In the Media

Phone Hacking: Two more files passed to prosecutors

PUBLISHED May 11, 2012

There are currently three inquires, Operations Weeting, Tuleta and Elveden, looking into allegations of phone hacking, computer hacking and claims that journalists made illegal payments to public officials for stories.

A total of 185 officers are currently assigned to the three investigations and Scotland Yard has said it has planned for the investigations to run for another three years if necessary.

Detectives are trawling though vast amounts of information, which is being passed to them from News International's Management and Standards Committee.

Last night the Crown Prosecution Service (CPS) announced it had received two more files from the police, taking to five the number of cases now under consideration.

The latest files relate to two police officers, who were arrested on suspicion of committing misconduct in a public office.

A total of 12 individuals, including three journalists, three police officers and six members of the public, have now had their files forwarded to the CPS, but more are expected to follow in the coming weeks.

A spokesman for the CPS would not confirm the identity of the latest two officers involved but said they were working closely with police as part of the ongoing investigation.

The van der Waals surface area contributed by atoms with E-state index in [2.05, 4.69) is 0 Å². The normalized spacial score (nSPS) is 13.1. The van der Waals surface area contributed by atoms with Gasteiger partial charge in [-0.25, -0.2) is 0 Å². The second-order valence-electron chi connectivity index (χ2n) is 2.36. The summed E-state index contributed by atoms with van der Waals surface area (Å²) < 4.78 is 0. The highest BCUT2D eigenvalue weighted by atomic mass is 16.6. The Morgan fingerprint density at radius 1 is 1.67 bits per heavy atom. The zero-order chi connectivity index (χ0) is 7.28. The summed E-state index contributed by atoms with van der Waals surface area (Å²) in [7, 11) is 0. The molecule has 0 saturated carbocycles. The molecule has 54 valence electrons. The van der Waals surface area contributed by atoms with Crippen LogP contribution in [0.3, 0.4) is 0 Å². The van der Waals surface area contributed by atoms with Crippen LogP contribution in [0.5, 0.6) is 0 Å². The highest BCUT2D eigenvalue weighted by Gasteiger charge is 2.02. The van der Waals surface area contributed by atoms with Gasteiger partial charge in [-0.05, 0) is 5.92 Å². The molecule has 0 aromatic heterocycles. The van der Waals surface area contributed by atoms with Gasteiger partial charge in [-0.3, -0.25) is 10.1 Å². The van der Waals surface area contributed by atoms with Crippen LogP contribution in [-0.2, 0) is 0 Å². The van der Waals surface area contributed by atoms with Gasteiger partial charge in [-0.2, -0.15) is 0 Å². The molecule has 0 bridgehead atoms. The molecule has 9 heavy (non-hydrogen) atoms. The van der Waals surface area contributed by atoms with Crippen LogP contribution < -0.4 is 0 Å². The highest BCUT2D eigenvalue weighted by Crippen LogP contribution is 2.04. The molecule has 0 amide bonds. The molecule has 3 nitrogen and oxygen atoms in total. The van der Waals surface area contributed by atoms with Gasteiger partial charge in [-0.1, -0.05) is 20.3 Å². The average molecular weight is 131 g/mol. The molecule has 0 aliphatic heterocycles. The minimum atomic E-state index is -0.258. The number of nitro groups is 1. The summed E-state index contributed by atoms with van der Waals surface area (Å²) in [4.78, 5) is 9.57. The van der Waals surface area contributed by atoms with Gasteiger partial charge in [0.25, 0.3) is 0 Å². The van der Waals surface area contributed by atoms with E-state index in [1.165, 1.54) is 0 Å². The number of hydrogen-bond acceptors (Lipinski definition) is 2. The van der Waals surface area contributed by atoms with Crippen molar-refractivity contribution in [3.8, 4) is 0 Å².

The spokesman said: "We are not prepared to discuss the identities of those involved or the alleged offences in any greater detail at this stage as a number of related investigations are ongoing.

"We are unable to give any timescale for charging decisions, except to say that these cases are being considered very carefully and thoroughly, and the decisions will be made as soon as is practicable."

Last month the first set of files since the full extent of the phone hacking scandal was uncovered, were past to prosecutors.

It is believed the allegations under consideration included the cases involving Guardian journalist Amelia Hill and former News International chief executive, Rebekah Brooks.

The CPS were also asked to consider allegations of witness intimidation against the News of the World former chief reporter, Neville Thurlbeck, but prosecutors have since announced they are to take no further action in that case.

The Metropolitan Police are currently carrying out a number of investigations into allegations of phone hacking at the News of the World and claims that illegal payments were made to public officials by reporters working for the Murdoch owned Sun newspaper.

A total of 43 people are currently on bail in connection with the various police operations and more files are expected to be passed to the CPS once investigations are complete.